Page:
interview real estate agent

Ask these questions when interviewing real estate agents

Finding a real estate agent that will help you sell your property quickly should never be a rushed exercise. Even if home sellers can be overwhelmed by the amount of professionals of the housing industry, this also means that among an almost endless sea of fish, there’s bound to be one that is exactly right for you.

As with any important relationship, you shouldn’t take these sages of sales and rentals on face value, because (as anyone who has been catfished will tell you) what you see online is not always an accurate depiction of a person and the qualities that they bring to the table.

This makes the interviewing process an especially important step when embarking on the journey of selling your house.

The amount of agents you interview is up to you (although online real estate agent finders often recommend interviewing at least three, with some experts recommending that you interview no less than two, but no more than three candidates) but when it comes time to sit down and decide who’s your best match, these are the questions you should ask.

1. An alternative to “How long have you been an agent?”

Should you Google “questions to ask real estate agent”, this one will almost certainly be at the top of the list, and for good reason. Experience counts for a lot in the real estate industry. It means that a real estate agent probably knows the legislation relating to real estate of the state they work in like the back of their hand, because they’ve had to work with it so much. It means that they know what they’re talking about when they refer to comparable properties. It means that they understand the local housing market. And it means that they’ve probably sold their fair share of houses… right?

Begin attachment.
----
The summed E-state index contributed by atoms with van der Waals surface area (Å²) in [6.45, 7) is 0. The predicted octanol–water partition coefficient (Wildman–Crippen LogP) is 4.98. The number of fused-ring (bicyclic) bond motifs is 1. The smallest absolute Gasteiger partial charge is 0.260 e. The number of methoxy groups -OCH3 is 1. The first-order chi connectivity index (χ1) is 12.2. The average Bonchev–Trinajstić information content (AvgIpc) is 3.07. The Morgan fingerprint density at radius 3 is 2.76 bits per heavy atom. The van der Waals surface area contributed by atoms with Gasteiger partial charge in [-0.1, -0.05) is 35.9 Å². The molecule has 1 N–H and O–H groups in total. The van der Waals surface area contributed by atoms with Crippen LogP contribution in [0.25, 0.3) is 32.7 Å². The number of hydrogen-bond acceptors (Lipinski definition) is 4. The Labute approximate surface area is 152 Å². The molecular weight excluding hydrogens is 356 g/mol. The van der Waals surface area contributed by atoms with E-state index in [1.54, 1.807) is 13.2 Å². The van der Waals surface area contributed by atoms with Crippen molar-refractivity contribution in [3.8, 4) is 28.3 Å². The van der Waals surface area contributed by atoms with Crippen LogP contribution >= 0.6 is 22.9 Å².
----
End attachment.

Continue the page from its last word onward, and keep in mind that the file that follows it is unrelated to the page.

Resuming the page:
Not necessarily, which is why this question should probably be restructured to rather ask “how many real estate transactions have you been party to in the last two years?”

While experience does set sellers’ hearts at ease about trusting an agent to assist them with a transaction of this financial magnitude, it by no means guarantees that you’ll be working with an agent that can help you sell at the best price in the quickest time. By asking an agent how many properties they’ve been involved in buying or selling over a certain period of time – two years is a good rule of thumb, because it means that they’re not completely new to the real estate industry – you’re establishing what their productivity is like.